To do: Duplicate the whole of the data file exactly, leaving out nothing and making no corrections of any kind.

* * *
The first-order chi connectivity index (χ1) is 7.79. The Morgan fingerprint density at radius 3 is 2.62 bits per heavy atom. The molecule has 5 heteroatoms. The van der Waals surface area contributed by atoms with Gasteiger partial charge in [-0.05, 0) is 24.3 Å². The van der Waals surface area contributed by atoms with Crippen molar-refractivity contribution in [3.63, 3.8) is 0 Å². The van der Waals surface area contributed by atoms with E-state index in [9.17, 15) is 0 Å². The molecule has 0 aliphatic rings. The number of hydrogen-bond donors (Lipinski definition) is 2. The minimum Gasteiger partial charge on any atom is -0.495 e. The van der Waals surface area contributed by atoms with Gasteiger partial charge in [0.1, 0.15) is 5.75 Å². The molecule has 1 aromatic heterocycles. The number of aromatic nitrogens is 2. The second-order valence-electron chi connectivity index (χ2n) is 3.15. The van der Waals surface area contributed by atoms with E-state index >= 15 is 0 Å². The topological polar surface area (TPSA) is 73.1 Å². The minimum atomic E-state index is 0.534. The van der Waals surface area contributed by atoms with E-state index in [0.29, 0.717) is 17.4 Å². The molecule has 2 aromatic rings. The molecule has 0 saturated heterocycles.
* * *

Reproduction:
The first-order chi connectivity index (χ1) is 7.79. The Morgan fingerprint density at radius 3 is 2.62 bits per heavy atom. The molecule has 5 heteroatoms. The van der Waals surface area contributed by atoms with Gasteiger partial charge in [-0.05, 0) is 24.3 Å². The van der Waals surface area contributed by atoms with Crippen molar-refractivity contribution in [3.63, 3.8) is 0 Å². The van der Waals surface area contributed by atoms with E-state index in [9.17, 15) is 0 Å². The molecule has 0 aliphatic rings. The number of hydrogen-bond donors (Lipinski definition) is 2. The minimum Gasteiger partial charge on any atom is -0.495 e. The van der Waals surface area contributed by atoms with Gasteiger partial charge in [0.1, 0.15) is 5.75 Å². The molecule has 1 aromatic heterocycles. The number of aromatic nitrogens is 2. The second-order valence-electron chi connectivity index (χ2n) is 3.15. The van der Waals surface area contributed by atoms with E-state index >= 15 is 0 Å². The topological polar surface area (TPSA) is 73.1 Å². The minimum atomic E-state index is 0.534. The van der Waals surface area contributed by atoms with E-state index in [0.29, 0.717) is 17.4 Å². The molecule has 2 aromatic rings. The molecule has 0 saturated heterocycles.